Name me any major city legacy suburban rail system that has successfully, let alone attempted, to convert it to a pseudo automatic rapid transit system. I don't think there are many, if any.

You can look no further than London's Crossrail project, which is a mirror image of Sydney's existing network as well as the Paris RER, to see how an outer suburban rail system can provide a high frequency service through the city centre. It is not fully automatic, but it does have enhanced signalling such as European Train Control System (ETCS) and Communication Based Train Control (CBTC) which allows for higher frequency of services of 24tph with the potential for up to 32tph. It's not pretending to be a rapid transit service, and is complementary to the London Underground.
Transtopic

If the proposed tunnel width is too small for safety reasons then it needs to be corrected and this is a completely separate issue. The fact that it got this far potentially means the issues have been addressed or addressable.

The ECRL was built and costed to the specification requested at the time. Again completely separate issue.

Numerous legacy lines have been converted from HR to LR or some other RT system including some using rubber tyres. No, I don't know any that have been converted to automatic systems, but does it matter if it was or wasn't?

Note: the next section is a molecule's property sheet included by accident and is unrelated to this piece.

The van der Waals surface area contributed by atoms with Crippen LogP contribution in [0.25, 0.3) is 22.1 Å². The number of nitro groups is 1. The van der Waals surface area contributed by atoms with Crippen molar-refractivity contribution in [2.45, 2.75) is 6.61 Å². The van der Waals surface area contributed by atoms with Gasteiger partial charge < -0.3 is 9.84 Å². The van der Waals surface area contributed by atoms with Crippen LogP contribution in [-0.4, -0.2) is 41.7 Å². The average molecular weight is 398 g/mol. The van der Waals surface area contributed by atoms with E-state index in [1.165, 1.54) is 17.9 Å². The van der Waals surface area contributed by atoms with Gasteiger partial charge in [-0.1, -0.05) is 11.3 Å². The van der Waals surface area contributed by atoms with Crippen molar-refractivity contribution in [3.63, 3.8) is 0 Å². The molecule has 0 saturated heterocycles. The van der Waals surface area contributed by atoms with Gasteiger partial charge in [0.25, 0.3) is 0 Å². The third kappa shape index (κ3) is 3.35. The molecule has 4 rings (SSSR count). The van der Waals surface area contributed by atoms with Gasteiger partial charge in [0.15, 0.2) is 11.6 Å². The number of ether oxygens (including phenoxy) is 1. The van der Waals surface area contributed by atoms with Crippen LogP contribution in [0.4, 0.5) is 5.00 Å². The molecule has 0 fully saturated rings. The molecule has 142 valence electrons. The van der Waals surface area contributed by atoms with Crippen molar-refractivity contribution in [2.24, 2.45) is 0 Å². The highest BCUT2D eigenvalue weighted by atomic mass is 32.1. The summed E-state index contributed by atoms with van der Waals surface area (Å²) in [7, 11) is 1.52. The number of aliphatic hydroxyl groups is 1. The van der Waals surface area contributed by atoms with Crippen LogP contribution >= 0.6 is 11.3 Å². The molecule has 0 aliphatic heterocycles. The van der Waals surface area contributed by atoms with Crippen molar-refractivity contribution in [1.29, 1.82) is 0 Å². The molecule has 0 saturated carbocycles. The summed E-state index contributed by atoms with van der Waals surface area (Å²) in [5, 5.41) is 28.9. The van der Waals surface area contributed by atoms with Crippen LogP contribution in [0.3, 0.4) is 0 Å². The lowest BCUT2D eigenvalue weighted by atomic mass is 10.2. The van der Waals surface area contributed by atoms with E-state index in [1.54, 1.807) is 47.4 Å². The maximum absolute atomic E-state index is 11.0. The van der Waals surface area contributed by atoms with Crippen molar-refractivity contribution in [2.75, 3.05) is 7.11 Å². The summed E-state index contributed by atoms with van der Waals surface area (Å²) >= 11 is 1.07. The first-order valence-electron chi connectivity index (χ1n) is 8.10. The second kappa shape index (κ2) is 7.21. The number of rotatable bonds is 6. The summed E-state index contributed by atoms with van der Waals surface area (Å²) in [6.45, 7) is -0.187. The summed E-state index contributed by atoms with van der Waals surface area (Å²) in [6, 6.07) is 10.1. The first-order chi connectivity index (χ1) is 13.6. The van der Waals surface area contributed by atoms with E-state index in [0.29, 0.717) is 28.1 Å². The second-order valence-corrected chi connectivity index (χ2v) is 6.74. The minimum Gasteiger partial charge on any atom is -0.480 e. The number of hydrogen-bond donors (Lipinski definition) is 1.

The SWRL and extension to the airport is likely to be the last major greenfield HR line project in Sydney using the current profile and technology. Time to move forward and find ways to reduce the longterm operating/capital costs. If the whole network could be grade separated and removed from long haul services, convert the whole thing, but its not practical, so use whats suitable. The more capital and operating cost you remove the more money there is for expansion. I believe a current or previous state transport minister said that the current cost and funding model for Sydney's rail network limited expansion to one line per decade at best.

Bradfield got us to 21st century based on largely 20th century technology, time to use 21st century vision and technology.

I caught the Paris RER a number of times, also watched trains with the boys a number of times, some in peak and I don't recall 24t/hr to a station in the Latin Qtr. Which line are you refering to?

Vancouver's train network would closely replicate that Sydney and the NWRL into the city and southern side (note it was mostly built over a former HR freight line). I've used this prior to the airport line expansion and its far from a bad system. Interestingly both Singapore and Vancouver expanded their networks (auto) with non-compatible technology and its nothing to do with the tunnel diameter. I believe there are also some conflicts with many of Paris's lines and same for London.